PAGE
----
We see this as an opportunity to shed new light on our institutional practices related to faculty retention. At many institutions, the protocols and policies used to address outside offers are not codified to ensure equitable treatment for everyone. We want to understand whether this is the case at WPI so that we can take steps to improve the processes we use in retention actions.

    Finally, even for faculty who move on to another institution, we care about their experiences and want to be sure they were treated well during the transition. We want faculty to recommend WPI to graduate students and other colleagues. We know we cannot retain everyone, but we can make everyone feel valued and respected.

  • Who will be invited to participate in the study?

    If, in the past year, you received a formal outside offer and you shared that with someone at the institution, you will be invited to participate. This is regardless of whether you (a) accepted the offer and moved on or (b) you decided to stay. Also eligible are faculty who (c) received a pre-emptive adjustment to their employment status, like a salary increase or additional graduate student support, that was not part of a counteroffer.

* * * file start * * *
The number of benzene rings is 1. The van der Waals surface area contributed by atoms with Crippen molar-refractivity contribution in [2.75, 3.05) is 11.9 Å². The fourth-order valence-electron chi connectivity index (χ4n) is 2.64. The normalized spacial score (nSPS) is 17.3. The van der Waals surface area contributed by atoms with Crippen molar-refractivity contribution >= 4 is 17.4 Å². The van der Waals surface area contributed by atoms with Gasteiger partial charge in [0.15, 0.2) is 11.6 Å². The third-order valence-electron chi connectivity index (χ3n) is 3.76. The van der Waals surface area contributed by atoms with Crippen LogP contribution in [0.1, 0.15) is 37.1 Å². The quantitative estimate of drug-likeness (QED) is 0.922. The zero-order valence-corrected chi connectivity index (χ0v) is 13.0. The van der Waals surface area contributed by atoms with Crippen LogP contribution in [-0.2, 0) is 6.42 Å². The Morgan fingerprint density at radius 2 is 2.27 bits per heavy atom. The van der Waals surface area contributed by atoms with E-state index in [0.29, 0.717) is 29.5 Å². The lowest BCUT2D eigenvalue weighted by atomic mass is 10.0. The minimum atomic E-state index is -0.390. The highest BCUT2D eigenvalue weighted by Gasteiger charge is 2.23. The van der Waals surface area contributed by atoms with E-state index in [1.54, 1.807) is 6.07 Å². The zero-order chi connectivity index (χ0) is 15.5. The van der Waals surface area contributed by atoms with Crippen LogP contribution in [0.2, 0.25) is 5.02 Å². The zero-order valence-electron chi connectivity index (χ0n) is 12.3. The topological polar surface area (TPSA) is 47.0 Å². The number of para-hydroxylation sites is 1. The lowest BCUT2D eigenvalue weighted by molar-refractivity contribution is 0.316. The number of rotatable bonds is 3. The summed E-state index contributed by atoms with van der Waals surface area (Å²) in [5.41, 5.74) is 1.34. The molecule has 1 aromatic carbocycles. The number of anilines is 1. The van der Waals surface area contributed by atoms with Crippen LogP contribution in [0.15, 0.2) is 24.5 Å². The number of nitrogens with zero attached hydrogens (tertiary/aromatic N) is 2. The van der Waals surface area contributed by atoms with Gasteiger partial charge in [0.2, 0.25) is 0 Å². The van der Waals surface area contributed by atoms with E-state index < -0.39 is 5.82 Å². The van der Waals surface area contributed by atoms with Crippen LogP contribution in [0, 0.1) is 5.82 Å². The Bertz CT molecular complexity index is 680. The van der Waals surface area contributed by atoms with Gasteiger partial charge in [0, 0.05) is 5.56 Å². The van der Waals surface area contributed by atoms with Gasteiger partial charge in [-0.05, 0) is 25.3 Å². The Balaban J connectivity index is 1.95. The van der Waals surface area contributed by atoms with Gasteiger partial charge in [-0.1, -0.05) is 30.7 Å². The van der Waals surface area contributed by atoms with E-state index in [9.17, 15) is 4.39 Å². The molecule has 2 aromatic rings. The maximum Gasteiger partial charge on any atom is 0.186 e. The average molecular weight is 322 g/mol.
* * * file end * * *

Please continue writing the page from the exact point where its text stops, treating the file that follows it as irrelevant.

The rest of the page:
• What does the survey ask about?

    Grounded in the literature on workplace mobility and the academic labor market, the survey focuses on issues such as the search process, the nature of the outside offer, the compelling factors to leave and to stay, the impact of spouses or partners on decision-making, any counteroffers, and the transition to a new institution when applicable.

    The survey includes adaptive branching so that respondents only see the items related to their experience. The longest branch of the survey takes 20 to 25 minutes to complete; the shortest may take as few as 5 minutes.

    If you would like to learn more about what might be learned from the results, this infographic summarizes some key findings from the pilot study.

  • Who from our institution is working with COACHE on this project?

    Each campus needs a team to execute this study. The Provost’s Office and the academic deans have helped compile the data for this study. Anyone who has specific questions about our relationship with COACHE or how we plan to use these data may contact Prof. Chrys Demetry (cdemetry@wpi.edu), WPI’s COACHE team lead, who can answer specific questions about how WPI plans to use these results.

  • When will results be received?

    Because the numbers of eligible survey participants is quite small, every institution in this study agrees to three years of data collection before receiving results.

  • Are responses anonymous?

    All institutions will receive an anonymous report from COACHE. That report is designed to mask the identity of respondents by not reporting results with fewer than three eligible respondents and by redacting identifying information from open-text comments. WPI has decided to receive only aggregated data, not unit record data, in order to provide maximum assurance of anonymity.